4. Withdrawal of counsel.
King argues that the trial court erred in permitting her counsel to withdraw. Uniform Superior Court Rule 4.3(1) provides that an attorney of record who wishes to withdraw as counsel for a party
shall submit a written request to an appropriate judge of the court for an order permitting such withdrawal. Such request shall state that the attorney has given due written notice to the affected client respecting such intention to withdraw 10 days (or such lesser time as the court may permit in any specific instance) prior to submitting the request to the court or that such withdrawal is with the client's consent. Such request will be granted unless in the judge's discretion to do so would delay the trial of the action or otherwise interrupt the orderly operation of the court or be manifestly unfair to the client.
Rule 4.3 also specifies the contents of the notice to be given the client and requires the attorney to file with the court a written certification demonstrating compliance with the notification requirements. Unif. Sup.Ct. R. 4.3(1). (This superior court rule is applicable in state court. See Uniform State Court Rules.) We review for abuse of discretion a trial court's ruling on an attorney's request to withdraw. See Odum v. State, 283 Ga.App. 291, 292 (641 S.E.2d 279) (2007).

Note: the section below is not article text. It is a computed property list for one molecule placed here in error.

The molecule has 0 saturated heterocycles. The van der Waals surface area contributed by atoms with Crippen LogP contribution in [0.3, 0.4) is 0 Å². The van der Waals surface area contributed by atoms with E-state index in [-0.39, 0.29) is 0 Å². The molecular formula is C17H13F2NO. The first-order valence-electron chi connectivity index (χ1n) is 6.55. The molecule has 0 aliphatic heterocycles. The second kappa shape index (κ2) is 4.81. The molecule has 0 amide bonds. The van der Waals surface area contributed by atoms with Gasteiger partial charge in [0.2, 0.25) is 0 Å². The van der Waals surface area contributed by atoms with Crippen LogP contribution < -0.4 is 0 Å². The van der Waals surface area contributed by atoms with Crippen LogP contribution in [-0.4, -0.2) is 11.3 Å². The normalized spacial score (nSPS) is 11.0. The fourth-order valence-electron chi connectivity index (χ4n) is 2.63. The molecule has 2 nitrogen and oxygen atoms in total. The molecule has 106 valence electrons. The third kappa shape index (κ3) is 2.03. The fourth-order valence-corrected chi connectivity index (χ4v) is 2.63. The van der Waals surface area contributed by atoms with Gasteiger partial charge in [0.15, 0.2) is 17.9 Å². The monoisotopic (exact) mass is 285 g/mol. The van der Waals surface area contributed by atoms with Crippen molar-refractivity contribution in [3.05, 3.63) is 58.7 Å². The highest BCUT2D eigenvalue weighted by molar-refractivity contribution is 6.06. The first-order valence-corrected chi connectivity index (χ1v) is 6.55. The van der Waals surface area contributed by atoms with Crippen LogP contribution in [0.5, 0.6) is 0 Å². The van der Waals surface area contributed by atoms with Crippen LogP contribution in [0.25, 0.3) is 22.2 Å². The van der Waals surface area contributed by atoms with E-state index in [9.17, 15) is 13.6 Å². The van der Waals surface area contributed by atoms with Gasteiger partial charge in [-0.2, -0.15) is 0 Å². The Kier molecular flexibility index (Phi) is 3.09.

We find no abuse of discretion in this case. Although King argues that her attorney withdrew without informing her and without her consent, the trial court was entitled to rely upon the attorney's written certification that he had complied with the requirements of Rule 4.3(1). See Harbolt v. Pelletier, 291 Ga.App. 582, 583(1) (662 S.E.2d 355) (2008) (physical precedent only). We are aware of no authority, and King points to none, requiring the trial court to deny her attorney's request to withdraw as a means of accommodating her disability.
King argues that the trial court erred in declining to continue the proceedings while she attempted to secure new counsel. Whether to grant a continuance is a matter for the trial court's discretion, even in the face of the “sudden withdrawal of retained counsel.” Bryan v. Fed. Express Corp., 180 Ga.App. 163(1) (348 S.E.2d 705) (1986) (citation and punctuation omitted). And, as with her argument regarding the withdrawal of counsel, King has pointed to no authority requiring the trial court to grant her a continuance due to her disability. We find no abuse of discretion.
ANDREWS, P. J., and RAY, J., concur.